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Episodes of Collective Invention

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  • Peter B. Meyer

    ()
    (U.S. Bureau of Labor Statistics)

Abstract

The process of developing technology through open discussion has been called collective invention. Open source software projects have this form. This paper documents two earlier episodes of collective invention and proposes a general model based on search theory. One episode was the development of mass production steel in the U.S. (1866-1885), and the second with early personal computers (1975-1985). Technical people openly discussed and shared these developing technologies between firms. Collective invention episodes begin with an invention or a change in legal restrictions. Hobbyists and startup firms experiment with practical methods of production and share their results through a social network whose members gradually form a new industry. The network itself may disappear if the firms then keep their R&D secret. A model of an innovation search can describe this process if it is expanded to include independent hobbyists and consultants as well as profit-seeking firms.

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Bibliographic Info

Paper provided by U.S. Bureau of Labor Statistics in its series Working Papers with number 368.

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Length: 31 pages
Date of creation: Aug 2003
Date of revision:
Handle: RePEc:bls:wpaper:ec030050

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Keywords: technological change; uncertainty; search; innovation;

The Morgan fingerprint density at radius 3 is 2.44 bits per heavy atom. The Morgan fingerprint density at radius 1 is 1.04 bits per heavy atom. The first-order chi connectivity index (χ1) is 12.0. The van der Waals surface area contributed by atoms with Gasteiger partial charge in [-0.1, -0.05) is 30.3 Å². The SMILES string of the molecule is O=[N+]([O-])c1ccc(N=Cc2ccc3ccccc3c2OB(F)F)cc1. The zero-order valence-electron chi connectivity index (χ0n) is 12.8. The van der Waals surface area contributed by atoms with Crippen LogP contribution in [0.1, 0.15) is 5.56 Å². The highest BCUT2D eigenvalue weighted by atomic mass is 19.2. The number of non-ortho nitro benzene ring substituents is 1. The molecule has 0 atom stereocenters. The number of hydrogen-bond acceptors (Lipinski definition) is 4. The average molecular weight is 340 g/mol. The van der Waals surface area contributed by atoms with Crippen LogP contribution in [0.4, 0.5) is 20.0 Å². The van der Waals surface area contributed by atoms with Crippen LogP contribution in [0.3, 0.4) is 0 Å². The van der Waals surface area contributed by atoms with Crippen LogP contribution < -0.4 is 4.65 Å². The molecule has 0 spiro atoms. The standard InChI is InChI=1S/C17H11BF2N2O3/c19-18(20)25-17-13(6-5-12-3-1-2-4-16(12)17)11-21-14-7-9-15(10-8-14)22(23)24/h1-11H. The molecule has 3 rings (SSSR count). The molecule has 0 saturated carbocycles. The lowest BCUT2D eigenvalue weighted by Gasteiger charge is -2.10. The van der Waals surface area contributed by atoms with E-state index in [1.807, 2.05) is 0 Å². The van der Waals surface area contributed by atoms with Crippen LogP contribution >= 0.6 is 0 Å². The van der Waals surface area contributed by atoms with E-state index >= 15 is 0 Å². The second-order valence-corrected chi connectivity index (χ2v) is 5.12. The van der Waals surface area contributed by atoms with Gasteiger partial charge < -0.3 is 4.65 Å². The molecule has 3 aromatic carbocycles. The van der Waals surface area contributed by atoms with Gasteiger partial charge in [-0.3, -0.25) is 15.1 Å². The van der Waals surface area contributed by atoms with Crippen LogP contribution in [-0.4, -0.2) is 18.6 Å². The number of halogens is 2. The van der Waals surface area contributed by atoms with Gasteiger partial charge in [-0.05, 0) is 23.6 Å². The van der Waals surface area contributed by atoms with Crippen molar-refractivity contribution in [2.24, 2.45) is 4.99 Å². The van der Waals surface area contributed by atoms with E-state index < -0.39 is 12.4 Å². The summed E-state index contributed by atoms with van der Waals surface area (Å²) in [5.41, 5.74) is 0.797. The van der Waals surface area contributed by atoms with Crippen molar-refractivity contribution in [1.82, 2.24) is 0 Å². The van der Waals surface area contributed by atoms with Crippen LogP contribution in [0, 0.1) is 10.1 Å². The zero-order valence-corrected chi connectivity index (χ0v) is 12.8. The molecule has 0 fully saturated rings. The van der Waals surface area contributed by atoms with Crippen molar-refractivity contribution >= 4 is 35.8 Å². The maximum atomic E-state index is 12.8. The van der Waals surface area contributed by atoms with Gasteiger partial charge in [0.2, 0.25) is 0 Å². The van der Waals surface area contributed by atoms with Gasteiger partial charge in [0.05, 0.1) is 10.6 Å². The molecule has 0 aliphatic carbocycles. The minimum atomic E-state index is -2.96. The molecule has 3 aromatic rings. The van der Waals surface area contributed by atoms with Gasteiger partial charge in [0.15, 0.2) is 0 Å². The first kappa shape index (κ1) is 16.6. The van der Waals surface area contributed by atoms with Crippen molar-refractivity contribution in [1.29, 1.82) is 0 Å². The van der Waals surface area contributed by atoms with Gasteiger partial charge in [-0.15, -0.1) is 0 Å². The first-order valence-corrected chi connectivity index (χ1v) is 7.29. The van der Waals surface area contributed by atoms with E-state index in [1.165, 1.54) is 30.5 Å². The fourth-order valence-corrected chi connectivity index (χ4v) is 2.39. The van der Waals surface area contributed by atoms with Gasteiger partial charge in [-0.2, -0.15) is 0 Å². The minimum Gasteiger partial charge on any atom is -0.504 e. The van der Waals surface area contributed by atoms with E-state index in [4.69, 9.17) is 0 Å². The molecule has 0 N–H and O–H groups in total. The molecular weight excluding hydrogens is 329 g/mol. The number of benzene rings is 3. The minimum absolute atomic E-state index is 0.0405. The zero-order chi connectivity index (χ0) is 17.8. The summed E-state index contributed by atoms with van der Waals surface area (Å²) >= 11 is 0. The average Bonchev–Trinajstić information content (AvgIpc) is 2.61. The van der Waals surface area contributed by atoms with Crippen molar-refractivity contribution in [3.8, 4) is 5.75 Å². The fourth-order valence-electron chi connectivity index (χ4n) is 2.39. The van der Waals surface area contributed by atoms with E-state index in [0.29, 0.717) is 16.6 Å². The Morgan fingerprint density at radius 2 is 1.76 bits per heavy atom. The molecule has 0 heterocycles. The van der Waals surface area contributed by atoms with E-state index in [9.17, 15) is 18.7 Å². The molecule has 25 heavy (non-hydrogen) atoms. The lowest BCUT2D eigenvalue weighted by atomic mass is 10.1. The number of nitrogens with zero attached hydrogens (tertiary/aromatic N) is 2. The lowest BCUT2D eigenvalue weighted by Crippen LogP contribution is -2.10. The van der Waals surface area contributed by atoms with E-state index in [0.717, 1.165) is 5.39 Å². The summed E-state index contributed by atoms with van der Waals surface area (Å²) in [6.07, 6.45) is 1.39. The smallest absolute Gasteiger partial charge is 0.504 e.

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References

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  1. Julia Porter Liebeskind & Amalya Lumerman Oliver & Lynne G. Zucker & Marilynn B. Brewer, 1995. "Social Networks, Learning, and Flexibility: Sourcing Scientific Knowledge in New Biotechnology Firms," NBER Working Papers 5320, National Bureau of Economic Research, Inc.
  2. Nelson, Richard R, 1982. "The Role of Knowledge in R&D Efficiency," The Quarterly Journal of Economics, MIT Press, vol. 97(3), pages 453-70, August.
  3. Harhoff, Dietmar & Henkel, Joachim & von Hippel, Eric, 2003. "Profiting from voluntary information spillovers: how users benefit by freely revealing their innovations," Research Policy, Elsevier, vol. 32(10), pages 1753-1769, December.
  4. Schrader, Stephan, 1991. "Informal technology transfer between firms: Cooperation through information trading," Research Policy, Elsevier, vol. 20(2), pages 153-170, April.
  5. Allen, Robert C., 1983. "Collective invention," Journal of Economic Behavior & Organization, Elsevier, vol. 4(1), pages 1-24, March.
  6. Nuvolari, A., 2003. "Open source software development: some historical perspectives," Eindhoven Center for Innovation Studies (ECIS) working paper series 03.01, Eindhoven Center for Innovation Studies (ECIS).
  7. Cowan,Robin & Jonard,Nicolas, 2000. "The Dynamics of Collective Invention," Research Memorandum 018, Maastricht University, Maastricht Economic Research Institute on Innovation and Technology (MERIT).